Journal of Insect Conservation

, Volume 14, Issue 2, pp 125–132

Butterflies and bumblebees in greenways and sown wildflower strips in southern Sweden

Original Paper


Greenways have recently been established in some intensively farmed areas of South Sweden in order to enhance recreation opportunities and biodiversity, but the effects of these green structures on biodiversity have not yet been determined. In this study, greenways and experimental sown wildflower strips were investigated for butterfly and bumblebee diversity. In total, 1,769 butterflies of 18 species and 1,216 foraging bumblebees of eight species were recorded. Sown wildflower strips proved to support much higher abundances and species numbers of butterflies and bumblebees than greenways, with 86% of all butterflies and 83% of all bumblebees being observed in the sown flower strips. However, in both types of green structure mostly common species were found. Counts of flower visits showed that Knautia, Centaurea and Cirsium were the most commonly visited plant species. The greenways studied did not seem to fulfil their function of enhancing biodiversity—at least not for butterflies and bumblebees. However, these greenways could easily be improved for common bumblebee and butterfly species by sowing wildflower strips along their margins.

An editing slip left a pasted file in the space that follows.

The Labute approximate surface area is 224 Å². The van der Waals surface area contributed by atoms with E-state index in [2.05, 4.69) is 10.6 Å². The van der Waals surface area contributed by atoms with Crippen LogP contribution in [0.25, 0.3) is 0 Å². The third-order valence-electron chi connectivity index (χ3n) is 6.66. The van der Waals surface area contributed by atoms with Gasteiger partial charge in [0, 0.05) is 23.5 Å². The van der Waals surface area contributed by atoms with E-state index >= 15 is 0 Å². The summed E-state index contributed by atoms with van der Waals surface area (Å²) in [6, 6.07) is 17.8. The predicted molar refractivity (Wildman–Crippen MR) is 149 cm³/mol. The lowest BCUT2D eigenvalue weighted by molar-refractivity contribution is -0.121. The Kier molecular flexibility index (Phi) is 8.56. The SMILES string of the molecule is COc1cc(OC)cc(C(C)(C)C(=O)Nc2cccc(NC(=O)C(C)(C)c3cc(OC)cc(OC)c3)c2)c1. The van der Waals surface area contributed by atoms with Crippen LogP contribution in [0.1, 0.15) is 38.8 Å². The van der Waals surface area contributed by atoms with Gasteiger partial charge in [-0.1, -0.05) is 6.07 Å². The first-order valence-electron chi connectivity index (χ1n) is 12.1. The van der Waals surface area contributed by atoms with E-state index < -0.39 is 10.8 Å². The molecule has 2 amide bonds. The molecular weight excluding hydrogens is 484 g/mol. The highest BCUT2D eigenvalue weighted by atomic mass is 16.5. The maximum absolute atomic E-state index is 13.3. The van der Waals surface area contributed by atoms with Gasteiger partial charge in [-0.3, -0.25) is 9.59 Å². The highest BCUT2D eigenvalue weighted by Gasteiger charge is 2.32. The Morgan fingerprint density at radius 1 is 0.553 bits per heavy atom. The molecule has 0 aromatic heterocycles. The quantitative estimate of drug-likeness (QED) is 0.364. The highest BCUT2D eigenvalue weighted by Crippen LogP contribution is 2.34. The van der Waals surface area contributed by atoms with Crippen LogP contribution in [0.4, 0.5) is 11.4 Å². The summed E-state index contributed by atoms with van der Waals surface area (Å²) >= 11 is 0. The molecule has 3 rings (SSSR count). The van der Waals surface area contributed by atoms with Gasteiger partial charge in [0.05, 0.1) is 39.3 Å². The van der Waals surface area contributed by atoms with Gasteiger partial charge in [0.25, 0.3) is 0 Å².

Agri-environmental schemes Enhancing biodiversity Intensive agriculture Green structure Peri-urban 


  1. Aviron S, Herzog F, Klaus I, Luka H, Pfiffner L, Schupbach B, Jeanneret P (2007) Effects of Swiss agri-environmental measures on arthropod biodiversity in arable landscapes. Asp Appl Biol 81:101–109Google Scholar
  2. Backman J-PC, Tiainen J (2002) Habitat quality of field margins in a Finnish farmland area for bumblebees (Hymenoptera: Bombus and Psithyrus). Agric Ecosyst Environ 89:53–68CrossRefGoogle Scholar
  3. Carvell C, Meek WR, Pywell RF, Nowakowski M (2004) The response of foraging bumblebees to successional change in newly created arable field margins. Biol Conserv 118:327–339CrossRefGoogle Scholar
  4. Carvell C, Westrich P, Meek WR, Pywell RF, Nowakowski M (2006) Assessing the value of annual and perennial forage mixtures for bumblebees by direct observation and pollen analysis. Apidologie 37:326–340CrossRefGoogle Scholar
  5. Carvell C, Meek WR, Pywell RF, Goulson D, Nowakowski M (2007) Comparing the efficacy of agri-environment schemes to enhance bumble bee abundance and diversity on arable field margins. J Appl Ecol 44:29–40CrossRefGoogle Scholar
  6. Critchley CNR, Fowbert JA, Sherwood AJ, Pywell RF (2006) Vegetation development of sown grass margins in arable fields under a countrywide agri-environment scheme. Biol Conserv 132:1–11CrossRefGoogle Scholar
  7. Croxton PJ, Carvell C, Mountford JO, Sparks TH (2002) A comparison of green lanes and field margins as bumblebee habitat in an arable landscape. Biol Conserv 107:365–374CrossRefGoogle Scholar
  8. Dover J, Sparks T, Clarke S, Gobbett K, Glossop S (2000) Linear features and butterflies: the importance of green lanes. Agric Ecosyst Environ 80:227–242CrossRefGoogle Scholar
  9. Dramstad W, Fry G (1995) Foraging activity of bumblebees (Bombus) in relation to flower resources on arable land. Agric Ecosyst Environ 53:123–135CrossRefGoogle Scholar
  10. Feber RE, Smith H, Macdonald DW (1996) The effects on butterfly abundance of the management of uncropped edges of arable field. J Appl Ecol 33:1191–1205CrossRefGoogle Scholar